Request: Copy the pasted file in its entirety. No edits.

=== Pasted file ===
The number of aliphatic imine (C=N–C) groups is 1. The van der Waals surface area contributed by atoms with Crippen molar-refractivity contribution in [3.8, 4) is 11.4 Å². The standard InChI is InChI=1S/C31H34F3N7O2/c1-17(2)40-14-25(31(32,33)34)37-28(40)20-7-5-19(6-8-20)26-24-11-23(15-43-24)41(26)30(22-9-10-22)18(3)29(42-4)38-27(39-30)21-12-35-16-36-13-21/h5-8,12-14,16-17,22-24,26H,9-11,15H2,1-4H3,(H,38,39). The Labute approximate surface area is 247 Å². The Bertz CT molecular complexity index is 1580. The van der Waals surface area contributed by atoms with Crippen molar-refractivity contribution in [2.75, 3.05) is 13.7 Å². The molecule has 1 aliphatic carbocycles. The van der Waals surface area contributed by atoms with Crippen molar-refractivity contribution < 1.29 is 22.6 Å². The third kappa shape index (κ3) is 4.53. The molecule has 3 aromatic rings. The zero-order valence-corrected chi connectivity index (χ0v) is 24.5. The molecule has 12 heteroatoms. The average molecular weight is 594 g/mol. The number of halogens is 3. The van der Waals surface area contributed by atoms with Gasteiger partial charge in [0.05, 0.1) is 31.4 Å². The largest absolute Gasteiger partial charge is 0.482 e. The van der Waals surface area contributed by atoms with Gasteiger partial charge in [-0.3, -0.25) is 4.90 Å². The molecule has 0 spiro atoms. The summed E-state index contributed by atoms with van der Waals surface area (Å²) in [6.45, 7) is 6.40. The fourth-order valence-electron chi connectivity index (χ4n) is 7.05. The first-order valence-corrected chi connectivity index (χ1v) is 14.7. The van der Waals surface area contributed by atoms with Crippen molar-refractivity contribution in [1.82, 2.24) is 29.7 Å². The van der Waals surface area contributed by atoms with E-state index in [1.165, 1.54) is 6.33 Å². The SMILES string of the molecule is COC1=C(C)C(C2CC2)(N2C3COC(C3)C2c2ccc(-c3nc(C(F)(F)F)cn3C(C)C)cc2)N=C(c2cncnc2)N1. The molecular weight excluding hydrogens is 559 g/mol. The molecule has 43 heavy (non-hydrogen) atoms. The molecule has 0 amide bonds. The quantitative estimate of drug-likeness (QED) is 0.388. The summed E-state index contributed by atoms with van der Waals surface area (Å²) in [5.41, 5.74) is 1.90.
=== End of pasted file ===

The number of aliphatic imine (C=N–C) groups is 1. The van der Waals surface area contributed by atoms with Crippen molar-refractivity contribution in [3.8, 4) is 11.4 Å². The standard InChI is InChI=1S/C31H34F3N7O2/c1-17(2)40-14-25(31(32,33)34)37-28(40)20-7-5-19(6-8-20)26-24-11-23(15-43-24)41(26)30(22-9-10-22)18(3)29(42-4)38-27(39-30)21-12-35-16-36-13-21/h5-8,12-14,16-17,22-24,26H,9-11,15H2,1-4H3,(H,38,39). The Labute approximate surface area is 247 Å². The Bertz CT molecular complexity index is 1580. The van der Waals surface area contributed by atoms with Crippen molar-refractivity contribution in [2.75, 3.05) is 13.7 Å². The molecule has 1 aliphatic carbocycles. The van der Waals surface area contributed by atoms with Crippen molar-refractivity contribution < 1.29 is 22.6 Å². The third kappa shape index (κ3) is 4.53. The molecule has 3 aromatic rings. The zero-order valence-corrected chi connectivity index (χ0v) is 24.5. The molecule has 12 heteroatoms. The average molecular weight is 594 g/mol. The number of halogens is 3. The van der Waals surface area contributed by atoms with Gasteiger partial charge in [0.05, 0.1) is 31.4 Å². The largest absolute Gasteiger partial charge is 0.482 e. The van der Waals surface area contributed by atoms with Gasteiger partial charge in [-0.3, -0.25) is 4.90 Å². The molecule has 0 spiro atoms. The summed E-state index contributed by atoms with van der Waals surface area (Å²) in [6.45, 7) is 6.40. The fourth-order valence-electron chi connectivity index (χ4n) is 7.05. The first-order valence-corrected chi connectivity index (χ1v) is 14.7. The van der Waals surface area contributed by atoms with Crippen molar-refractivity contribution in [1.82, 2.24) is 29.7 Å². The van der Waals surface area contributed by atoms with E-state index in [1.165, 1.54) is 6.33 Å². The SMILES string of the molecule is COC1=C(C)C(C2CC2)(N2C3COC(C3)C2c2ccc(-c3nc(C(F)(F)F)cn3C(C)C)cc2)N=C(c2cncnc2)N1. The molecular weight excluding hydrogens is 559 g/mol. The molecule has 43 heavy (non-hydrogen) atoms. The molecule has 0 amide bonds. The quantitative estimate of drug-likeness (QED) is 0.388. The summed E-state index contributed by atoms with van der Waals surface area (Å²) in [5.41, 5.74) is 1.90.